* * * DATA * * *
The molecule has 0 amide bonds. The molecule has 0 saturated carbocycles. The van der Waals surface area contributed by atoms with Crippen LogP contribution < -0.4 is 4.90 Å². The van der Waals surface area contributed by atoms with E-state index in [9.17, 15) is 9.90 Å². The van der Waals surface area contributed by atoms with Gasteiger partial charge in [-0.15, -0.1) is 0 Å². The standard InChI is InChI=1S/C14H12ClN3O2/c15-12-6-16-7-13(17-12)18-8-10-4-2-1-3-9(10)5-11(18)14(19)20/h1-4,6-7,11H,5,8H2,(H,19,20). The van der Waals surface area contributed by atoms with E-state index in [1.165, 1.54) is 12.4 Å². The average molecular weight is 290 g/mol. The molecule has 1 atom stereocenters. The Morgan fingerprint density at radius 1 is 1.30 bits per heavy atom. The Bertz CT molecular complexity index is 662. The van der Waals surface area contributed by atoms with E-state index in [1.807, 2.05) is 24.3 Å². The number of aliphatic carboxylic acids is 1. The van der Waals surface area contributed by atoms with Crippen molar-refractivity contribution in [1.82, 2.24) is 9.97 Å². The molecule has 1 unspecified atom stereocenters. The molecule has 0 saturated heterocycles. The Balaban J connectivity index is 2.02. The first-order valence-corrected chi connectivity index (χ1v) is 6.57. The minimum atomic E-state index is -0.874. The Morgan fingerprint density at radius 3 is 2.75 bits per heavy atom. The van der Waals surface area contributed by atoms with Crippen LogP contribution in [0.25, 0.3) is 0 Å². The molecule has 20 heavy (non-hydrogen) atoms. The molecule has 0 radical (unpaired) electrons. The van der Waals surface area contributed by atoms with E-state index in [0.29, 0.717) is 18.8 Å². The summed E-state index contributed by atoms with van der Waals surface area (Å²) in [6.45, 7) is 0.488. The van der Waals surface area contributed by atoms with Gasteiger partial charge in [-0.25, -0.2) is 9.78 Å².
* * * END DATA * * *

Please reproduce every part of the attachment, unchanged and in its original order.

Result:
The molecule has 0 amide bonds. The molecule has 0 saturated carbocycles. The van der Waals surface area contributed by atoms with Crippen LogP contribution < -0.4 is 4.90 Å². The van der Waals surface area contributed by atoms with E-state index in [9.17, 15) is 9.90 Å². The van der Waals surface area contributed by atoms with Gasteiger partial charge in [-0.15, -0.1) is 0 Å². The standard InChI is InChI=1S/C14H12ClN3O2/c15-12-6-16-7-13(17-12)18-8-10-4-2-1-3-9(10)5-11(18)14(19)20/h1-4,6-7,11H,5,8H2,(H,19,20). The van der Waals surface area contributed by atoms with E-state index in [1.165, 1.54) is 12.4 Å². The average molecular weight is 290 g/mol. The molecule has 1 atom stereocenters. The Morgan fingerprint density at radius 1 is 1.30 bits per heavy atom. The Bertz CT molecular complexity index is 662. The van der Waals surface area contributed by atoms with E-state index in [1.807, 2.05) is 24.3 Å². The number of aliphatic carboxylic acids is 1. The van der Waals surface area contributed by atoms with Crippen molar-refractivity contribution in [1.82, 2.24) is 9.97 Å². The molecule has 1 unspecified atom stereocenters. The molecule has 0 saturated heterocycles. The Balaban J connectivity index is 2.02. The first-order valence-corrected chi connectivity index (χ1v) is 6.57. The minimum atomic E-state index is -0.874. The Morgan fingerprint density at radius 3 is 2.75 bits per heavy atom. The van der Waals surface area contributed by atoms with Crippen LogP contribution in [0.25, 0.3) is 0 Å². The molecule has 20 heavy (non-hydrogen) atoms. The molecule has 0 radical (unpaired) electrons. The van der Waals surface area contributed by atoms with E-state index in [0.29, 0.717) is 18.8 Å². The summed E-state index contributed by atoms with van der Waals surface area (Å²) in [6.45, 7) is 0.488. The van der Waals surface area contributed by atoms with Gasteiger partial charge in [-0.25, -0.2) is 9.78 Å².